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Whether you’re a 16-year-old girl, a 39-year-old executive or a 62-year-old divorcee who’s fighting with the bottle, this is probably your most persistent question: What is the meaning of life? 

Like me, you’ve no doubt asked it at various low-points in your life, but your subconscious is asking it every hour of every day. With each decision, each interaction, every little fork in the road, it’s looking for its purpose. A point to it all. Meaning.

But our brain hasn’t always behaved this way. Early man didn’t question his life the way we do. His life’s purpose was obvious: nourish the body, procreate and stay upwind of the animals with sharp teeth.

The quest for life’s meaning (religion notwithstanding) is a modern one. The industrial revolution and the consumerism it spawned lit the flame, and the Internet and social media fanned it to a point where we now have healthy people in prosperous nations suffering record levels of anxiety and depression.

I’m going to be 51 soon, and I’ve crammed quite a bit into the first half of this adventure. If someone made a movie about my life, the trailer might include things like:

  • Starting ‘businesses’ before I reached puberty
  • Being bullied in senior school
  • Wetting the bed till I was twelve
  • Getting dragged into, then pulled out of, the Jehovah’s Witnesses
  • Spending countless days down the beach and up in the mountains
  • An obsession with drums, then motorbikes and then cars
  • Flying through the desert on the outside of a helicopter, 10 feet off the deck
  • Tearing down the road at 300 km/h with my hair on fire
  • Selling stuff I don’t believe in, then selling stuff I do
  • Wanting to be ‘the decent guy’ but getting crushed by girls over and over again
  • Chasing money in jobs and business
  • Being cheated on (multiple times)
  • Losing everything
  • Gaining everything
  • An epiphany (or three)
  • Reinvention, then peace

Like all of us, I see everything through a unique set of filters. The hit list above is a small sample of events that shaped mine. And all of my experiences over the last five decades affect the way I show up in the world, including the things I value, the beliefs I hold and the things, events and people that attract or repel me.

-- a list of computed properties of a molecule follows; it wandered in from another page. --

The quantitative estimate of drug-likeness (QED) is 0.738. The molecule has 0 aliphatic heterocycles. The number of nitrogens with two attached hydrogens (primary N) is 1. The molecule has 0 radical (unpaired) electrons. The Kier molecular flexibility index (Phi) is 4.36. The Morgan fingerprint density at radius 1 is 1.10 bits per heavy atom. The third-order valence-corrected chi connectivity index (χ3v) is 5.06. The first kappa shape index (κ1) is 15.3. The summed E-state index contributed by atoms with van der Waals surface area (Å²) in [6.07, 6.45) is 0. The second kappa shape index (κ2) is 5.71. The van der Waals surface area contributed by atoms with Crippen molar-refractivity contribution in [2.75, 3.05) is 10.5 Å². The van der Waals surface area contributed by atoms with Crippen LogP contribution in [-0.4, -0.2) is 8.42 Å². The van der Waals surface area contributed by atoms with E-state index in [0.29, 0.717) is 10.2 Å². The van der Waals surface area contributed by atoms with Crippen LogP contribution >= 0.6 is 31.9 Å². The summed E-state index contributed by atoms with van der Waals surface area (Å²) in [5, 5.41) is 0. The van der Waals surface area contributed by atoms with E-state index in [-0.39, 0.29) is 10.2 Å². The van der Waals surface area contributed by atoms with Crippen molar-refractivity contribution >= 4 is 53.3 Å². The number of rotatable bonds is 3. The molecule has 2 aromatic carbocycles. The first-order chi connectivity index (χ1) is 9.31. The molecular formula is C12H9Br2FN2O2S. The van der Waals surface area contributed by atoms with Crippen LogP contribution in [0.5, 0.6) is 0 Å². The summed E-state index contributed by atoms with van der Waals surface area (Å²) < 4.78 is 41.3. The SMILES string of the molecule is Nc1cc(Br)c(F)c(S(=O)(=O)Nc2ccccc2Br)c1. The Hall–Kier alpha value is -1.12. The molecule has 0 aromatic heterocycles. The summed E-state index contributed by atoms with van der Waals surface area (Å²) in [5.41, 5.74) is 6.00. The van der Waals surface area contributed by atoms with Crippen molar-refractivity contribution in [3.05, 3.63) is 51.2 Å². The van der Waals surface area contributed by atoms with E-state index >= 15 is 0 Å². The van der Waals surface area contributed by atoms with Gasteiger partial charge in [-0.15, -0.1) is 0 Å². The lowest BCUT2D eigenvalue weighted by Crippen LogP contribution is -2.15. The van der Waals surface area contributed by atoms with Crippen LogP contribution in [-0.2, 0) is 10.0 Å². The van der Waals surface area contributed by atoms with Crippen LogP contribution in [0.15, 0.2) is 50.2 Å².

So with all those caveats covered, these are the nine tenets that best describe, for me, the real meaning of life.

1 | Freedom & autonomy are worth more than status or position.

Eventually, you realise your life will end soon and that you’re spending way too much of it away from your family. People weren’t designed to live this way; it’s an invention of the industrial revolution, itself a tiny fraction of our history.

But technology is smashing paradigms every day, as men and women reclaim their independence and escape Cubicle Nation. If you value time more than money, then start making freedom a priority and you’ll soon find you have more of it.

2 | There’s more joy in doing than having.

Consumerism is rampant in western culture, and now it’s bleeding into developing nations, too. But when we’re dying, we don’t mourn the loss of our big screen TV. No one does. Instead, we want to hold our kids once more or walk on a beach again. We want to feel the dawn light on our face or laugh over a glass of wine at a family BBQ.

Chasing ‘stuff’ is a recipe for endless dissatisfaction, and keeping up with the Joneses is an un-winnable game. Instead of chasing ‘me-too’ possessions, take a road trip with your family, solve a problem for someone or start a project you care about.

3 | You are exactly where you’re supposed to be.

Like it or not, every decision you’ve made – or not made – has landed you right here in this moment. Whether it’s in the shit or on the mountaintop, you couldn’t possibly be anywhere else. So embrace it. Roll with it. Make adjustments if you have to, but don’t bitch about it. There will always be aspects of your life you can’t control (where you’re born, your parents, a hereditary illness, etc.), but it doesn’t change this fact one jot.

No one cares about your ‘problems’ (most of them aren’t real problems, anyway) because they have their own ones to worry about. Embrace the present, then use it to inform your next step.

I never planned to be a single dad to my two angels, but that’s exactly what happened. I later remarried and had another child (Tommy, now 7), but my love for these two girls is stronger than it’s ever been.

Despite all the earlier relationship turmoil with their mum, my girls remain two of the best things that ever happened to my life.

4 | Don’t undersell your most finite and valuable resource.

Guard your time like a lioness guards her litter – it’s the one thing you can’t manufacture. People will try to steal it if you let them, but they’re not just robbing you, they’re stealing from your kids and your partner, too. Control your time. Become a master at it. Always ask yourself, “Is this the most useful thing I could be doing right now?”

On the flip-side, be generous with your time for those who benefit most – your children, your partner, your parents and those who truly need you.